May 11   Chesler Park Trail

Chesler Park is one of my favorite hikes ever. My guess is that we have hiked it about 12 times. It is 3 miles one-way and you go up and down through three canyons, a couple of narrows, roly-poly white-topped grabens and end up in a “park” totally surrounded by needle-shaped spires. It is wonderful.

The only issue now is can I still do it? My hip has been acting up since before the trip started. The short walks we did yesterday have left me sore and stiff. And it’s going to be a fairly warm (mid-70’s) day. One way to find out is to take an Ibuprofen and do it. We get to the Elephant Hill parking lot early and find it’s already crowded. It’s to be expected: it’s Saturday.


Heading for Chesler Park

The trail goes up, over and down. We’ve been on it so many times, we look for familiar rock formations.


Spring has sprung big here and we see more flowers and green shrubs than we usually do.





Dave in the narrows

We reach one of our favorite canyons in the hike. The light bounces around on the walls.


As we go along, I realize my knee is now hurting more than it has before. We are too close to Chesler Park to turn back now. I figure out the best way to step up and step down rocks to not aggravate my knee. The hiking poles help a lot.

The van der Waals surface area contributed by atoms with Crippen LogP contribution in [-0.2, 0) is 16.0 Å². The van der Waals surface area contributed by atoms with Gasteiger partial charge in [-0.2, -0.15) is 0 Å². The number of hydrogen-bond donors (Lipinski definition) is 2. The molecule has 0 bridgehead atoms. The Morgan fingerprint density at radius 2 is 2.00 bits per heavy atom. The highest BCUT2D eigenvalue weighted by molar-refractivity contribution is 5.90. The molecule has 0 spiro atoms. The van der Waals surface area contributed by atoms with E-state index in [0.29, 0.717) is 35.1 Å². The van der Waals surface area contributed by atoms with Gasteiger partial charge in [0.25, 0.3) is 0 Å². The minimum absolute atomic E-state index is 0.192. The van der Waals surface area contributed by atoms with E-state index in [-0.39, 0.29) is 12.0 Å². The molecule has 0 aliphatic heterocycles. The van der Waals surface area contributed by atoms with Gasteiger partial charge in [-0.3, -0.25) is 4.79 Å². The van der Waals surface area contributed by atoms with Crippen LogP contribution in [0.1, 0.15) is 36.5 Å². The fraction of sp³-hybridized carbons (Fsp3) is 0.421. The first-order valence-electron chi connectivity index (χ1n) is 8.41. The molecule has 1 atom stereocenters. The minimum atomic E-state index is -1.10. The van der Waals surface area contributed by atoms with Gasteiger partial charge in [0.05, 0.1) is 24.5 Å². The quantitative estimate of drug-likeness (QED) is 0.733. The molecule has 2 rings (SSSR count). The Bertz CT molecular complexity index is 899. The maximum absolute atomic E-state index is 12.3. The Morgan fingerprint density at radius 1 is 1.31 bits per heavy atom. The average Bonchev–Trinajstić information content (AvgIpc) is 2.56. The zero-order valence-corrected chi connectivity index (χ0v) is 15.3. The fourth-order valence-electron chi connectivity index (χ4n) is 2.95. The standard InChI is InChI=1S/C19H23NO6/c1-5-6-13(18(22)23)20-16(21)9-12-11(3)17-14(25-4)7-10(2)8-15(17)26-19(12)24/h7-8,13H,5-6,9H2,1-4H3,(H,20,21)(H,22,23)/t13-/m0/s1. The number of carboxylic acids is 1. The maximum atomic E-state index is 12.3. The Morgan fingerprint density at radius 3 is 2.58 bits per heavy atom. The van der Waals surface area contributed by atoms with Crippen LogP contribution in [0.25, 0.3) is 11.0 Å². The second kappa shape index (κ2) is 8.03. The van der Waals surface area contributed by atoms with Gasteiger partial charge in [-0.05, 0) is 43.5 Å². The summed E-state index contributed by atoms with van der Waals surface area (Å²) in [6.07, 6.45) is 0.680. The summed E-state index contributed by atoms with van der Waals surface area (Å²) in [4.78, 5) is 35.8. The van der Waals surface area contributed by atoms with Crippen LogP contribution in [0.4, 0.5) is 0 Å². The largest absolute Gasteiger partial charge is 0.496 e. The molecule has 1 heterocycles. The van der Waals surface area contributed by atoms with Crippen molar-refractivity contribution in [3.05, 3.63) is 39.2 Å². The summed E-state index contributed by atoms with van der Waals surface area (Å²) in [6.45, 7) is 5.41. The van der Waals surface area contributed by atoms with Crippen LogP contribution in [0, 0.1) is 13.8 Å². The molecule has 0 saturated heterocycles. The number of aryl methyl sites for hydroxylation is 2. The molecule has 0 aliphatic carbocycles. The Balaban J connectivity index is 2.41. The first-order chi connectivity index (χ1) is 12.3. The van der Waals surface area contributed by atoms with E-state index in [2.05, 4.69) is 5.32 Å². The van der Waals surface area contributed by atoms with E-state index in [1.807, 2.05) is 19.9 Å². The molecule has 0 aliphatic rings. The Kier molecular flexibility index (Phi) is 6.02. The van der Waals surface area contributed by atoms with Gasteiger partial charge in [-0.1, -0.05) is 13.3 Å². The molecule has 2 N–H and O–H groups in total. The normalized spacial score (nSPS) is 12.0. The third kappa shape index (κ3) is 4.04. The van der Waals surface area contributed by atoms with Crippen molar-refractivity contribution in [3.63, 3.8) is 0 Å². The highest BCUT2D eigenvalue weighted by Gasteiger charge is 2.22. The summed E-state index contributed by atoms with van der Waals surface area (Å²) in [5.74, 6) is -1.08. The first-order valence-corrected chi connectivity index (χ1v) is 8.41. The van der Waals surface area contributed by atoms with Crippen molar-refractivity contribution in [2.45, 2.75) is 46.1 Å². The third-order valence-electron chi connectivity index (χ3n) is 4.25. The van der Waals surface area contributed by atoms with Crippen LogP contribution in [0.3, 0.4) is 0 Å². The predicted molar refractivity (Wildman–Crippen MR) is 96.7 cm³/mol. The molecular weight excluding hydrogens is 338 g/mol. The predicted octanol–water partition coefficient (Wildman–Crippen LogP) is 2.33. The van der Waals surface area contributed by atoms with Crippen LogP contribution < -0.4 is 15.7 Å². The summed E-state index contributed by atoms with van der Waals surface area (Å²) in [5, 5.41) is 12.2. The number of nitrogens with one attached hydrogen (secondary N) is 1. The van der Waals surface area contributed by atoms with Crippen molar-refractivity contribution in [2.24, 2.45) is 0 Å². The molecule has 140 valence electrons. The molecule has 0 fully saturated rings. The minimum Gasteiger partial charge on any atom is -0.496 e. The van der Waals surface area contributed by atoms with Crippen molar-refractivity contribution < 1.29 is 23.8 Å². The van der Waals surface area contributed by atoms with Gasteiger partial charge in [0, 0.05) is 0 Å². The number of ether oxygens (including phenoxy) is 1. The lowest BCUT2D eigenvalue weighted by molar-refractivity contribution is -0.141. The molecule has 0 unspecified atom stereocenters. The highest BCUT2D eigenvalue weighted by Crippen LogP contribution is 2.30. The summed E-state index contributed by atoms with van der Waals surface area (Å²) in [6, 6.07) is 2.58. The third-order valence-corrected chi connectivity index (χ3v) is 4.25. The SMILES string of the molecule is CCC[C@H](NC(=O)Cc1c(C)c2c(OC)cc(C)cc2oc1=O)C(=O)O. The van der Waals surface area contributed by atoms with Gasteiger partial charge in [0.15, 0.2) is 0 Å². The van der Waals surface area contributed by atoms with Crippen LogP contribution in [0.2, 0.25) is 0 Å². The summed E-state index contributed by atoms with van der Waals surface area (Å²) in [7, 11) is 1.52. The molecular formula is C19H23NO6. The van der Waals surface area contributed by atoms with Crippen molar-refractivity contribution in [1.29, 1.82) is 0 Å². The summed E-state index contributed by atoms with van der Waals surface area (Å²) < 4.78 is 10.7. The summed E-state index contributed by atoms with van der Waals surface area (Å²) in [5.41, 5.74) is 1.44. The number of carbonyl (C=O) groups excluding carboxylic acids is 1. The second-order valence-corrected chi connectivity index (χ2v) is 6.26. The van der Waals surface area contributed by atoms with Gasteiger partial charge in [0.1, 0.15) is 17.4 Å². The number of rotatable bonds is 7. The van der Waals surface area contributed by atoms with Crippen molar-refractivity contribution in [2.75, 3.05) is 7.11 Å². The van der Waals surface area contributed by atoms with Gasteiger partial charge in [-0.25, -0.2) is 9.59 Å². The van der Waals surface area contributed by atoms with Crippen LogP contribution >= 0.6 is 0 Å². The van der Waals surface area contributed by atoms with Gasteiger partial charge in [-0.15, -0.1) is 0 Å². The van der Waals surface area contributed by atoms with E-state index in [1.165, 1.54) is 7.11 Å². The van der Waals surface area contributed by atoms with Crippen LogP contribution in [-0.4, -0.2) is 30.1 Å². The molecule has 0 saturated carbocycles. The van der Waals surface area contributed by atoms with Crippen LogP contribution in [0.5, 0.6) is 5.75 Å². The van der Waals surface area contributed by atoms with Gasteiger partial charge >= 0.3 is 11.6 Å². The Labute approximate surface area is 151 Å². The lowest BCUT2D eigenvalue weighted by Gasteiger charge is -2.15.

When we reach Chesler Park, we walk a little ways into it to experience the environment and look for a place to eat lunch. There are a number of people wandering around but the area is so large that nobody feels crowded.


You can see so far in every direction up there.


We have never camped here, but there are 3 or 4 campsites hidden near the spires. Otherwise, the restrictions of where you can walk around up here have tightened quite a bit. There are a lot of unofficial trails, but they are all blocked off by dead tree trunks; it’s clear park personnel don’t want you walking on them. So we can’t get very close to some of the formations.

Reluctantly, I slowly walk back to the exit point. I don’t know if I’ll ever make it up here again. The only roads going near here are 4-wheel drive and even they can’t come into Chesler.  The walk back is hot and sunny, but not too bad.